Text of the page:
Universal is bidding Dracula welcome again in Renfield

At the beginning of the project, "Renfield" seemed to solely be going the modern setting route, as evidenced by the release of its teaser trailer in January 2023. But the same day the trailer debuted online, Nicolas Cage revealed to Looper in an exclusive interview that the project was very keenly understanding the appeal of the Lugosi movie, even so far as hair and makeup. As Cage explained then, "There's an opening sequence [in "Renfield"] which homages the original film with Bela Lugosi."

Finally, it seems that Universal is giving fans at least a little bit of what they want. It could  also be that director Chris McKay ("The LEGO Batman Movie") and producer Robert Kirkman ("The Walking Dead") are Monster Kids at heart, and so they perhaps used their clout to stand their ground. As for Cage's contribution, a TV spot for "Renfield" released in March held true to his promise of a Bela Lugosi "Dracula" homage, revealed to be a black and white recreation of the Count's first meeting with Renfield (Nicholas Hoult) at Dracula's castle in Transylvania.

This is expanded upon considerably in the final version of "Renfield," as a handful of famous scenes from the 1931 original are faithfully recreated by Cage and Hoult. Among the dialogue are legendary Dracula lines like, "I bid you ... welcome," and "I never drink ... wine." Fans who stay through the end credits are sure to be delighted by some color shots of Cage in his traditional, Bela Lugosi-like tux, as well.

Renfield brings the best of yesterday to today

While the homages to Bela Lugosi's Count Dracula and Dwight Frye's Renfield performances in "Dracula" are only a small part of "Renfield," the recreations of the classic moments from the original film shows how Universal is respecting the fan base by presenting at least part of the film in a period setting, and in black and white, no less. To a larger extent, though, the lifeblood of "Dracula" is flowing through the veins of "Renfield" because it logically continues their story — presenting a world where both Dracula and Renfield have survived the events of the original film, and showing where they would be today.

In this regard, "Renfield" is a sequel of sorts to the original "Dracula," rather than a reimagining. In a comedic yet relevant sort of way, it addresses how co-dependency issues and toxic relationships are quite likely for two people who are forced to deal with each other for 90 years. 

Naturally, die-hard fans are bound to have issues with "Renfield" being a horror-comedy, since there's an equal dose of horror, gore, and laughs throughout. However, one must not forget that not only Lugosi, but another Universal Monsters luminary, Lon Chaney Jr., starred with comedy greats Bud Abbott and Lou Costello in the hilarious monster mash "Abbott and Costello Meet Frankenstein" in 1948, a great precursor to today's MCU crossovers. And while he didn't don his Frankenstein's monster makeup for the film, the eponymous star of "Abbott and Costello Meet the Killer Boris Karloff" appeared with the comedy duo a year later.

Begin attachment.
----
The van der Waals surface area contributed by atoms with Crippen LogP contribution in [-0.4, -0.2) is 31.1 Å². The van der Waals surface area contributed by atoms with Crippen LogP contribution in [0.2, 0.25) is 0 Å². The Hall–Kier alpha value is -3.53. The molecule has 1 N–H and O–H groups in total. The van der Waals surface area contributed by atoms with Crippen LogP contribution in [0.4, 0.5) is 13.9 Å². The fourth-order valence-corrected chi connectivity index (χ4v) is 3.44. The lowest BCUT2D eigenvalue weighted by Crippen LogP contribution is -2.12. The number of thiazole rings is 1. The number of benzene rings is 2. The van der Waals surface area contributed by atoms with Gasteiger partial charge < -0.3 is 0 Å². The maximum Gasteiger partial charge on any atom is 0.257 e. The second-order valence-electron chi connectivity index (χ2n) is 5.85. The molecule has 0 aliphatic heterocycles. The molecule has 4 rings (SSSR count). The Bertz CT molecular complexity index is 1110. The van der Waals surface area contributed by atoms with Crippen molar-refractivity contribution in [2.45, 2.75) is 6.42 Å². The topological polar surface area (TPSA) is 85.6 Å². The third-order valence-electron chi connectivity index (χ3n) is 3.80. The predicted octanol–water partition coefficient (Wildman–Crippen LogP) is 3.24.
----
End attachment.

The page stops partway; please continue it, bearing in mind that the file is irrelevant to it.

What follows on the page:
It's time for a new era of Universal Pictures monster movies

Whether Universal is playing their monsters for laughs or not, fans should take comfort in how "Renfield" embraces the period sensibilities of the 1931 film, and properly honors its legacy, instead of driving a stake in its heart the way that the Dark Universe tried to do with "The Mummy." By paying respectful homage to Bela Lugosi's Dracula in the film, Universal Pictures seems to have realized that there is indeed value in nostalgia, and those sensibilities will hopefully be a part of the Universal Monsters franchise's DNA, moving forward.

What's next? Since nostalgia is key, the studio should cast actors reminiscent of the original stars of its monster movies. While the film lost money at the box office, Universal actually had the right idea in mind with the 2010 period remake of "The Wolf Man," where Benicio Del Toro's Larry Talbot perfectly captured Lon Chaney Jr.'s inner turmoil. Meanwhile, if Nicolas Cage doesn't reprise Dracula in a sequel, maybe the charismatic Ralph Fiennes — with his menacing Lugosi-like stare — could play the next Prince of Darkness. Jeremy Irons remarkably resembles Boris Karloff, and he could easily step into the guise of either Frankenstein's Monster or the Mummy.

Perhaps "The Creature from the Black Lagoon" and its glorious Gill-Man, though, are best left alone. Several filmmakers — even James Gunn — have scrapped their attempts. If anybody dare tries again, getting the period setting right is only one part of the puzzle — perhaps even more important, in this case, is that a new film should not dare mess with Milicent Patrick's iconic Creature design. Monster movie fans, after all, want to be screaming for all the right reasons, not the wrong ones.